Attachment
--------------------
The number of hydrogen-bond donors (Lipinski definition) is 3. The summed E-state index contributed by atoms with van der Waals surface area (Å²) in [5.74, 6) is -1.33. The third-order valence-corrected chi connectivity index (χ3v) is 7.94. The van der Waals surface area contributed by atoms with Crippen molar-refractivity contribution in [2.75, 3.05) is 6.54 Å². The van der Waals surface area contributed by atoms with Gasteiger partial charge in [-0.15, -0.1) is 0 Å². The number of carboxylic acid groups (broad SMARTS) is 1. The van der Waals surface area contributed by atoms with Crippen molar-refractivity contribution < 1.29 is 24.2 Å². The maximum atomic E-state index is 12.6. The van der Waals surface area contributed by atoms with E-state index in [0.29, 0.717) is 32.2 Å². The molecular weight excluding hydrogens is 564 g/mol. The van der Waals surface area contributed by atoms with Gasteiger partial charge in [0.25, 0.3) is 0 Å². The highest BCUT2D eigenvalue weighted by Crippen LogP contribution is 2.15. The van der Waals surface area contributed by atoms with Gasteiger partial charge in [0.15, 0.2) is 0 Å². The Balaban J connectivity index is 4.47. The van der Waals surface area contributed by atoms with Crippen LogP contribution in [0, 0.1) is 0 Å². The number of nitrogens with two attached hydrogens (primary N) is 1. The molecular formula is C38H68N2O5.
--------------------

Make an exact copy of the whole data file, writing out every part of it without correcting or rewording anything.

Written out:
The number of hydrogen-bond donors (Lipinski definition) is 3. The summed E-state index contributed by atoms with van der Waals surface area (Å²) in [5.74, 6) is -1.33. The third-order valence-corrected chi connectivity index (χ3v) is 7.94. The van der Waals surface area contributed by atoms with Crippen molar-refractivity contribution in [2.75, 3.05) is 6.54 Å². The van der Waals surface area contributed by atoms with Gasteiger partial charge in [-0.15, -0.1) is 0 Å². The number of carboxylic acid groups (broad SMARTS) is 1. The van der Waals surface area contributed by atoms with Crippen molar-refractivity contribution < 1.29 is 24.2 Å². The maximum atomic E-state index is 12.6. The van der Waals surface area contributed by atoms with E-state index in [0.29, 0.717) is 32.2 Å². The molecular weight excluding hydrogens is 564 g/mol. The van der Waals surface area contributed by atoms with Gasteiger partial charge in [0.25, 0.3) is 0 Å². The highest BCUT2D eigenvalue weighted by Crippen LogP contribution is 2.15. The van der Waals surface area contributed by atoms with Gasteiger partial charge in [0.15, 0.2) is 0 Å². The Balaban J connectivity index is 4.47. The van der Waals surface area contributed by atoms with Crippen LogP contribution in [0, 0.1) is 0 Å². The number of nitrogens with two attached hydrogens (primary N) is 1. The molecular formula is C38H68N2O5.